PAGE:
by Richard T. Ritenbaugh
CGG Weekly, April 5, 2002
"The web of our life is of a mingled yarn, good and ill together."
However one reads the book of Ecclesiastes, it must be admitted that Solomon's conclusions are spot-on in terms of human reality. Ecclesiastes is an anomaly of sorts among the books of the Bible in that, though inspired, it is written from a secular, carnal viewpoint. Nonetheless, its conclusions about human life apart from God are true, and Solomon's God-given understanding allows him to figure out many spiritual principles as well.
So it is with his list of activities in Ecclesiastes 3:1-8. He begins, "To everything there is a season, a time for every purpose under heaven," and concludes with, "A time of war, and a time of peace." We may think these truths are self-evident, but most people do not live their lives as if they were. Most do not accept that life is a journey of peaks and valleys, highs and lows, starts and stops, pros and cons, doing and being done to. Yet, the events of life run this meandering course.
Neither are governments and politicians guided by this principle. Most attempt to take a direct path to their objectives, and it is a rare occasion when such an effort works. More often than not, they suffer ambush and redirection by scores of problems and countermeasures. Often, they become so bogged down in the details of their problems that they see no other way out but to continue their course with new vigor—reinventing the wheel but with feeling.
In our time, no greater example of this exists than the present Israeli-Palestinian conflict. Interested parties, mostly busybodies from other parts of the world, have for 54 years seen peace as the only and overriding objective. However, the only times of peace in Israel have resulted from Israel soundly beating the Palestinians and their Arab allies on the battlefield! It may sound illogical, but in human affairs in the real world, sometimes war equals peace.
Certainly, engaging in war falls under the sixth commandment. Christians are forbidden to kill, even in self-defense. Yet, God allowed ancient Israel to go war, and when Christ returns to set up His government, His first act will be to wage war against the nations. In both cases, war was and will be the means to bring peace and further God's purpose.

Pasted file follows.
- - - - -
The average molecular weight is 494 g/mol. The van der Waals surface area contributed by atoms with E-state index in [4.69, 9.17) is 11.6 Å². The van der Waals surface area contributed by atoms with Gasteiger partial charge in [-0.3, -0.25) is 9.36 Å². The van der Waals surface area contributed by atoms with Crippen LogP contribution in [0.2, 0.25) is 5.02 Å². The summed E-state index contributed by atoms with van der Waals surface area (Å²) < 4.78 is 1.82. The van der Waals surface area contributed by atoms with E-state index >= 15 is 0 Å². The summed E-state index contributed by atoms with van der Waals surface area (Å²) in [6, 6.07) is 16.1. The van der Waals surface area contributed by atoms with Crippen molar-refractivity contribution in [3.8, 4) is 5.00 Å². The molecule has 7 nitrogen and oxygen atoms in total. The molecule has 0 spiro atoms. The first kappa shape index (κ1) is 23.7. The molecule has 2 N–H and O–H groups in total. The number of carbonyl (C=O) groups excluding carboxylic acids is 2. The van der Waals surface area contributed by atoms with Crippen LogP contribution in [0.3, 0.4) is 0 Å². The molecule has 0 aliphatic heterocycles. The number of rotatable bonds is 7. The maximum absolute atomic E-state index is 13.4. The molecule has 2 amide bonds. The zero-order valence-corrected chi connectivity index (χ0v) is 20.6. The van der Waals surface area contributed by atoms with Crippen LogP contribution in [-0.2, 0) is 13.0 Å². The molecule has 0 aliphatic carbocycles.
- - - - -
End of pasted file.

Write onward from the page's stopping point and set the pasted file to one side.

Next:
The wars of ancient Israel, particularly those in the wilderness and then in the Promised Land under Moses and Joshua, were wars of conquest to enable Israel to live in the land God had given to Abraham's descendants. This was not God's first choice of means; He had promised to drive out the Canaanites incrementally by hornets and confusion (Exodus 23:27-31; Deuteronomy 7:20-23). However, even though Israel saw God fight for them at the Red Sea—where Moses said, "The LORD will fight for you" (Exodus 14:14)—the nation almost immediately chose war when Amalek attacked them from the rear (Exodus 17:8-16; Deuteronomy 25:17-19). From then on, Israel was regularly at war, sometimes with God's sanction and sometimes without it. One could say that the Old Testament is at least partially a history of Israel's wars.
Paul says that a Christian's battles are not "against flesh and blood, but against principalities, against powers, against the rulers of the darkness of this age, against spiritual hosts of wickedness in the heavenly places" (Ephesians 6:12). However, a time is coming when the armies of heaven, with Christ at their head, will make war on the nations (Revelation 19:11-16). This is a necessary step to bring peace, righteousness, and prosperity to the earth because there is no other workable solution to the world's evil (see Psalm 2; 110; Ezekiel 20:33-38; I Corinthians 15:24-25).
If we use the Bible as a guide for the present Middle East conflict, then, total war may be the best answer, as it was for Israel entering the Promised Land (see God's instruction concerning warfare in Deuteronomy 20). This may seem harsh and barbaric, but among carnal human beings, it is the only way to bring about peace. Otherwise, it will continue to follow the pattern of constant irritations, tense truces, acts of terror, occasional uprisings, and periodic open wars. The history of ancient Israel proves this (see Judges 1:27—3:6). This is realpolitik. Though it is not politically correct and rubs against the grain of our sensibilities, among godless humanity might—at times—does make right, and it will enforce a kind of peace and security that most people can live with.
Certainly, a course of action like this brings its own problems, but that is a subject for another essay. . . .